That's me, the non-driving freak. I'm 45 years old, & I choose not to drive.
It started simply enough. I took driver's ed classes in high school. My mom even got me a beat-up old car to practice driving in. I passed the class, but I didn't enjoy it. All the other teens were chomping at the bit to get their licenses, & I just didn't care. Driving made me edgy & nervous & uncomfortable. I didn't want to bother with it. And I didn't really need to drive. I could walk or take the bus to school, & my friends all drove, so they took me anywhere further.
I went away to college, to a very compact town with horrible parking problems. It was much easier to get around on foot or by public transit in the 4.5 years I lived there. Maybe I'd get a driver's license later. Or maybe not.
My first job out of college was an hour's drive away from town, back towards my hometown while I still lived near the university. But I got into a carpool with three drivers going the same route & toughed it out for three months, until I decided to move back home & closer to work. Where I again carpooled.
Then I went to grad school, living on or near campus for a few year, having no need of a vehicle. Even my part-time jobs were all within walking distance or a quick pubtrans route away. When I dropped out of grad school, it was for a great job that was literally a six-block walk from my apartment. I stayed at that job for five years, though I moved from the apartment a little farther away, just a short bus ride away. And because I had started working on the Internet, I could work from home occasionally.
This became the pattern for my working life -- figure out a carpool &/or public transit route, plus add in one or two work-from-home days. Here in the San Francisco Bay Area, traffic congestion on the freeways is relieved by carpool lanes, so my riding alone usually helps lessen the commute time a bit for a driver, plus I always chip in with gas money. The public transit system isn't very comprehensive, unfortunately -- buses & light rail don't connect conveniently, & they're slow, so it can take me double the distance on pubtrans that a car would take. Still, it's cheap, & I can enjoyably pass the time listening to music or podcasts or surfing the net on my phone.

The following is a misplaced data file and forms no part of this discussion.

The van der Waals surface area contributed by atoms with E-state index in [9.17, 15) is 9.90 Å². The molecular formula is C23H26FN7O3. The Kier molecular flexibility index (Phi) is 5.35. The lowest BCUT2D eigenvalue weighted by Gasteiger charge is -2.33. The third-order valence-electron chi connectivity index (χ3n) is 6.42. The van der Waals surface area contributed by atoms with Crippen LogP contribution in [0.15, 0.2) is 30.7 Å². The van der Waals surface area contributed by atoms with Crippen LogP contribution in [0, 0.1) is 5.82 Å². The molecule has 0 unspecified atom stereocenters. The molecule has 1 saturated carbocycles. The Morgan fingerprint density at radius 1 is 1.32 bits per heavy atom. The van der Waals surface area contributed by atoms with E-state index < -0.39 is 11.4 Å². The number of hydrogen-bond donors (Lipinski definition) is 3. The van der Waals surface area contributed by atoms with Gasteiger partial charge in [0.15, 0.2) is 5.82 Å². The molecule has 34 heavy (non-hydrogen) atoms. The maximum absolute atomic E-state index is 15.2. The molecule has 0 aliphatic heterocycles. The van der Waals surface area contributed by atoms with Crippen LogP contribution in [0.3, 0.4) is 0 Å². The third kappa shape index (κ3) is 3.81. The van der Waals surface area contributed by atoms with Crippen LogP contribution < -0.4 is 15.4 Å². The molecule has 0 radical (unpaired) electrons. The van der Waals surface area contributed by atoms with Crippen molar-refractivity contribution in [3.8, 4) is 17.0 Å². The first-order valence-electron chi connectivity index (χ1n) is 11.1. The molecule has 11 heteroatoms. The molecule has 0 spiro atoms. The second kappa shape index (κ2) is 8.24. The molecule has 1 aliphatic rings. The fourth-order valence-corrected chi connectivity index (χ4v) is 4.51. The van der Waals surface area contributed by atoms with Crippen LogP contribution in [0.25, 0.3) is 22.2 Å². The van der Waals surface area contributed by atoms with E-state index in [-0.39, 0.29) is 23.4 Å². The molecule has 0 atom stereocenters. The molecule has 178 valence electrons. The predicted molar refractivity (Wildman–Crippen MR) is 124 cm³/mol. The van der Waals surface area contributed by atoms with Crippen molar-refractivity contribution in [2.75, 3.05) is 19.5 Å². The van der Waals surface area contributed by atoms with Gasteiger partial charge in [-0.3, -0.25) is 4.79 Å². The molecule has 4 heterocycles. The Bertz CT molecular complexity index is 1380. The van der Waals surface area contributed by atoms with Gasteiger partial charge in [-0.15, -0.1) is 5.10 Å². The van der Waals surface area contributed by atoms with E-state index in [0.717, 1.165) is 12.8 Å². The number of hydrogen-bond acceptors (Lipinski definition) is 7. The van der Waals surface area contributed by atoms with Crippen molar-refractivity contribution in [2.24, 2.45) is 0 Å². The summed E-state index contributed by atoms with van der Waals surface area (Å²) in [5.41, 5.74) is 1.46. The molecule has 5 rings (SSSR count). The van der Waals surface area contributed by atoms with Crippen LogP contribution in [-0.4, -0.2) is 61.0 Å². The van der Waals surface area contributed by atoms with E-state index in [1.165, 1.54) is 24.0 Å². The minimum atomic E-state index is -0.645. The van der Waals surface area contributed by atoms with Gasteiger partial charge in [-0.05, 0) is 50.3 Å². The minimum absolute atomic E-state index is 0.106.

I do a lot of my personal shopping & errand-running by bus as well. This forces me to be very organized. I plot out where I want to go, exactly what I need, & how much I can carry. If not by bus, then I shop online, so I still have to plan in advance. This cuts down on impulsive shopping & being last-minute about things. You have to be a planner if you can't just jump in the car to run to the store for more milk or another spool of thread or whatever. I'm the queen of scheduling & to-do lists!
For a long time, my mom kept asking when I was going to get a driver's license. Sometime after I turned 30, she stopped. My husband (who I've known since I was about 22) also kept thinking I'd learn to drive, but he finally realized, nope, that was not my thing. We do have joint ownership of our Prius, & he drives us to do things like get groceries & he takes me to many doctor's appointments. But I do try to get around by myself.
Being carfree is a deep & essential part of me now. It's like how some people are vegetarian. This is something I do & something I am. I don't want to drive a car, I wouldn't feel right doing so. There's nothing traumatic or terrifying about the concept -- I obviously ride in cars all the time. I'm not militant about not driving. It's not like a strident vegan who is offended by your steak. I'm more like the vegetarian who doesn't care what you eat, but doesn't prefer to eat meat myself. That's me & driving. It's not my bag, baby.
What I'm wearing: Grey knit dress with black trim, bought in London | Black tights, Calvin Klein | Black ankle boots, Aerosoles | Chunky silver bead necklace, random accessory store | Gunmetal hoop earrings, random accessory store